Exactly nine months later, on February 1, 1968, Lisa Marie Presley, the couple's first and only child, was born. Elvis adored her and pampered her with jewelry and gifts at all times, rarely disciplining her for a mistake. As with other aspects of his life, Elvis' love for Lisa was excessive.

Elvis and Priscilla would start having a lot of relationship problems not long after. The situation worsened in late 1971, when Priscilla finally filed for divorce. The lawsuit ended on October 9, 1973. In one of their last phone conversations, Priscilla told Elvis that "one day maybe it's our time again". Elvis knew there wouldn't be another chance. This perhaps led to the rages and self-medication of 1974 and the hospitalizations of 1975.

After Vernon's death, Priscilla took care of all operations concerning Elvis' estate. From 1982 onwards, she headed Elvis Presley Estate - an organization that now has the rights to almost anything about Elvis. Nowadays she is the mains spokesperson in said organization and in a lot of events concerning the King of Rock. She stated in April 2022 that she was happy and confident with the new Elvis movie - which will hit movie theaters on June 24, 2022. 


Lisa spent the first few years of her life at Graceland. According to an audio from a concert, Lisa called her father "Ailvis". When Elvis died, on August 16, 1977, it was with her that he exchanged his last words before going to read in his private bathroom. She felt the loss of her father very much and also inherited his passion for music.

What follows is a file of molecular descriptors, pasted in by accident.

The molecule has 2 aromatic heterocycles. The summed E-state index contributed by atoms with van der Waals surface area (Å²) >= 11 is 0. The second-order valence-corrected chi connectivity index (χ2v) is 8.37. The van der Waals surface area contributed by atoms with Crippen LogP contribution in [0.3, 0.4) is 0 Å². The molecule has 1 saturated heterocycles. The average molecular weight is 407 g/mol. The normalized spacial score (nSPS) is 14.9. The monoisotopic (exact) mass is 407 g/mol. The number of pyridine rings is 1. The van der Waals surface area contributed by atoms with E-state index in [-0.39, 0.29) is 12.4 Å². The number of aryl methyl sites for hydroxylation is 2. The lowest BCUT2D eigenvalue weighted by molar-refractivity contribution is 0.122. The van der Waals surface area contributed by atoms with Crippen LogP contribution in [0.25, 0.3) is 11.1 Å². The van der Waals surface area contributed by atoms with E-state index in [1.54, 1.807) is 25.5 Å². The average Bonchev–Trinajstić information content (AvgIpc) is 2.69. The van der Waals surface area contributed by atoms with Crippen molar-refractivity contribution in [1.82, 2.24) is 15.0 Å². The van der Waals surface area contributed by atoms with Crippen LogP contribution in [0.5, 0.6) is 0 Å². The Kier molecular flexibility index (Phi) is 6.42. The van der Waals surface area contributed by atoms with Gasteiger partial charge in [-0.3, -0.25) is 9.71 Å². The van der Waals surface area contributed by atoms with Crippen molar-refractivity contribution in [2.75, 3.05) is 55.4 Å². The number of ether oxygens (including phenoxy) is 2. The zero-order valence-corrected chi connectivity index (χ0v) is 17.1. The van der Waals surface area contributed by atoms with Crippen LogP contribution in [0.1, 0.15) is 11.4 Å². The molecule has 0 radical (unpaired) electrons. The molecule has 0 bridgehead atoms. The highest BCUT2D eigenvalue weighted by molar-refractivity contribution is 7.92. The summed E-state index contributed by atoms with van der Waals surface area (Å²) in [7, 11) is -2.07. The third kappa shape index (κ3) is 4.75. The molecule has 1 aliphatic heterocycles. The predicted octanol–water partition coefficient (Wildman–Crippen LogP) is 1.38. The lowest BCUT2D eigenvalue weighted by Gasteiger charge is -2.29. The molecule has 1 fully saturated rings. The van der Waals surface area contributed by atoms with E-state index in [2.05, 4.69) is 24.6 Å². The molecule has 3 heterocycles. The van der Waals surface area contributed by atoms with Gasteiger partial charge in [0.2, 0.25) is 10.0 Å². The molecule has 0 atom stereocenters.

In the ten years following Elvis' death, Lisa became rebellious and began using drugs, proving to be a highly undisciplined person. She quit drugs at age 18 and started following Scientology, a highly controversial religion, under Priscilla's influence, becoming interested in songwriting. She quickly put that aside, knowing the weight of being Elvis Presley's daughter.

At the age of twenty she married her longtime boyfriend, musician Danny Keough. She had two children, Dannielle Riley Keough e Benjamin Keough, in a relationship that lasted six years.

In January 1994, Lisa announced to the media that they were splitting up. Four months later she married Michael Jackson. They had met when she was seven and used to go to his concerts. Tired of Jackson—who always seemed troublesome—Lisa filed for divorce in 1996. A few months later Lisa would do her only live appearance singing "Don't Cry Daddy" in a duet with Elvis for the first "Elvis: The Concert".